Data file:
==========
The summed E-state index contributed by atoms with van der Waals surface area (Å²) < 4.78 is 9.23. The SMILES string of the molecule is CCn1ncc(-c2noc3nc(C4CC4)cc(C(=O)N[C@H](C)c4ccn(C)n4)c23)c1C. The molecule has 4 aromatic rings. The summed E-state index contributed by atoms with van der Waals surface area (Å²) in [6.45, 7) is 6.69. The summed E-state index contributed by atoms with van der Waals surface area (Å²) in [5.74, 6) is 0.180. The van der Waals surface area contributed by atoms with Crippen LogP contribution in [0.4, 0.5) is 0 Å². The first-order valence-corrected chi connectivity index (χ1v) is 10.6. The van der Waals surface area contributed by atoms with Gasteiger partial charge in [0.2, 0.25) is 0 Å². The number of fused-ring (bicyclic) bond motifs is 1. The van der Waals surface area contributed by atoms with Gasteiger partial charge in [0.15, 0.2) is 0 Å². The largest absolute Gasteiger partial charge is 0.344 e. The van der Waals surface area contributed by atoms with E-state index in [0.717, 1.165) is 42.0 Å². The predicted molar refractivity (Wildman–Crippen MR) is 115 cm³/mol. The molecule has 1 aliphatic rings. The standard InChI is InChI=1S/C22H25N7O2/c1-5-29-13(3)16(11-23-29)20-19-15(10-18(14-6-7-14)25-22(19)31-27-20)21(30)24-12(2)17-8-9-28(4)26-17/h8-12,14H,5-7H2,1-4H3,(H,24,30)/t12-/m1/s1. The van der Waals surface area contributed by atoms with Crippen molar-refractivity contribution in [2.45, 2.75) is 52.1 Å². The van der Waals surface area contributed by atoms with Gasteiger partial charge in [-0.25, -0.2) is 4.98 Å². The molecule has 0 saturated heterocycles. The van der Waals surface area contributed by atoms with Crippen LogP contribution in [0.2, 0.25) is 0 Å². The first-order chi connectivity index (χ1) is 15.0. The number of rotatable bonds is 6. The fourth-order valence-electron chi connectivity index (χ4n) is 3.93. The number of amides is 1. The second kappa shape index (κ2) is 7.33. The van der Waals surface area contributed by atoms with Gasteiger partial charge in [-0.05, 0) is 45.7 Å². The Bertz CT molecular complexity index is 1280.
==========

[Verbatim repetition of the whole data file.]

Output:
The summed E-state index contributed by atoms with van der Waals surface area (Å²) < 4.78 is 9.23. The SMILES string of the molecule is CCn1ncc(-c2noc3nc(C4CC4)cc(C(=O)N[C@H](C)c4ccn(C)n4)c23)c1C. The molecule has 4 aromatic rings. The summed E-state index contributed by atoms with van der Waals surface area (Å²) in [6.45, 7) is 6.69. The summed E-state index contributed by atoms with van der Waals surface area (Å²) in [5.74, 6) is 0.180. The van der Waals surface area contributed by atoms with Crippen LogP contribution in [0.4, 0.5) is 0 Å². The first-order valence-corrected chi connectivity index (χ1v) is 10.6. The van der Waals surface area contributed by atoms with Gasteiger partial charge in [0.2, 0.25) is 0 Å². The number of fused-ring (bicyclic) bond motifs is 1. The van der Waals surface area contributed by atoms with Gasteiger partial charge in [0.15, 0.2) is 0 Å². The largest absolute Gasteiger partial charge is 0.344 e. The van der Waals surface area contributed by atoms with E-state index in [0.717, 1.165) is 42.0 Å². The predicted molar refractivity (Wildman–Crippen MR) is 115 cm³/mol. The molecule has 1 aliphatic rings. The standard InChI is InChI=1S/C22H25N7O2/c1-5-29-13(3)16(11-23-29)20-19-15(10-18(14-6-7-14)25-22(19)31-27-20)21(30)24-12(2)17-8-9-28(4)26-17/h8-12,14H,5-7H2,1-4H3,(H,24,30)/t12-/m1/s1. The van der Waals surface area contributed by atoms with Crippen molar-refractivity contribution in [2.45, 2.75) is 52.1 Å². The van der Waals surface area contributed by atoms with Gasteiger partial charge in [-0.25, -0.2) is 4.98 Å². The molecule has 0 saturated heterocycles. The van der Waals surface area contributed by atoms with Crippen LogP contribution in [0.2, 0.25) is 0 Å². The first-order chi connectivity index (χ1) is 15.0. The number of rotatable bonds is 6. The fourth-order valence-electron chi connectivity index (χ4n) is 3.93. The number of amides is 1. The second kappa shape index (κ2) is 7.33. The van der Waals surface area contributed by atoms with Gasteiger partial charge in [-0.05, 0) is 45.7 Å². The Bertz CT molecular complexity index is 1280.